Money & Banking

‘Banks, brokerages must be incentivised to promote National Pension System’

K Ram Kumar Mumbai | Updated on November 13, 2018 Published on November 12, 2018

Kumar Sharadindu, MD & CEO, SBI Pension Fund   -  PAUL NORONHA

‘Points of presence’ should be allowed higher initial subscriber registration charge, says CEO of SBI Pension Funds

To incentivise points of presence (PoPs) such as banks and broking firms to enrol more people under the National Pension System (NPS), the Pension Fund Regulatory and Development Authority (PFRDA) should allow higher initial subscriber registration charge, according to a top official of a pension fund management firm.

Though this charge was raised to ₹200 in October 2017 from ₹125 earlier, the official said that it needs to be suitably hiked further so that PoPs feel incentivised enough to actively distribute NPS.

“If we evaluate the charge in terms of banks which have the maximum reach, probably it does not cover the employee cost for them...So, this is something which has to be fixed.

“...It is a laudable objective to reduce the costs but a balance has to be struck. If it (the charge) is not generating enough interest in the PoPs, which have the widest reach to propagate the scheme, if they don’t feel incentivised enough, NPS penetration will continue to be low,” said Kumar Sharadindu, MD and CEO of SBI Pension Funds.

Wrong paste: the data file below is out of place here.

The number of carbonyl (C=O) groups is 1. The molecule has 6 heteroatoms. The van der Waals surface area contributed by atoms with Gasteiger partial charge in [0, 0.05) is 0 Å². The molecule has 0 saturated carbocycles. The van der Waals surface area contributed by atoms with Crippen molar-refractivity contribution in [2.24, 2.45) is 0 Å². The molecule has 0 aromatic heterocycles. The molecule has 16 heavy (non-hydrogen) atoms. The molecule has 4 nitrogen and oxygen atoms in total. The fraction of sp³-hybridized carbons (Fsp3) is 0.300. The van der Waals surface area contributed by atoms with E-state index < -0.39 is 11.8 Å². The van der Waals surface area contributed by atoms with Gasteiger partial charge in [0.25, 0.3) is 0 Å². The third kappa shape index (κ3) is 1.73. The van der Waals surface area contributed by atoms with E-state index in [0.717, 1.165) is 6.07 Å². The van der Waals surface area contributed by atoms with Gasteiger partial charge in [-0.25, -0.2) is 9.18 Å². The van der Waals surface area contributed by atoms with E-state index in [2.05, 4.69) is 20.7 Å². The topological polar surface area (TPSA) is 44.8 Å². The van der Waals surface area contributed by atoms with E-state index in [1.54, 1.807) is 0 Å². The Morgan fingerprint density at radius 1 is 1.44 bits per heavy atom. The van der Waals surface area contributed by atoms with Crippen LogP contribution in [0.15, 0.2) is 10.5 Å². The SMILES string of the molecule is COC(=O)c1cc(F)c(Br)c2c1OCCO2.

NPS is a voluntary, defined contribution retirement savings scheme designed to enable subscribers to make optimum decisions regarding their future through systematic savings during their working life. The scheme seeks to inculcate the habit of saving for retirement amongst the nation’s citizens.

PoPs perform the functions relating to registration of subscribers, undertaking know your customer (KYC) verification, receiving contributions and instructions from subscribers and transmission of the same in the NPS architecture. As on October 30, there are 134 entities, which have registered themselves as POPs for NPS. These include banks, broking firms, housing finance companies, and AMCs.

“While the fee for PoPs has been increased, it is not attractive enough. Otherwise, they would have been gung-ho, particularly in the existing challenging times which the banking industry, especially public sector banks, is going through. Any source of income would be highly welcome.

“As far as SBI is concerned, it does open the largest number of (NPS) accounts every year...But there are certain public sector banks which are not doing anything on this front. I would suppose, they don’t see much incentive to do this (open NPS accounts) over some other things (such as recovery, as balance sheet strength comes from this activity),” said Sharadindu.

Out of the total subscriber base of 2.24 crore under the NPS as at July-end 2018, the ‘all citizen’ category, comprising individuals (other than those under the NPS Lite-Swavalamban and Atal Pension Yojana categories), accounted for only 7.22 lakh subscribers. In terms of numbers, the largest NPS subscriber category is the Atal Pension Yojana (1.07 crore). There were 59.21 lakh subscribers under the government category and 7.25 lakh subscribers under the corporate category.

As per PFRDA data, the total contribution under the NPS grew to ₹2,03,057 crore as of July-end 2018 against ₹1,98,530 crore as of June-end 2018. Government sector subscribers accounted for about 84 per cent of this contribution.

Published on November 12, 2018
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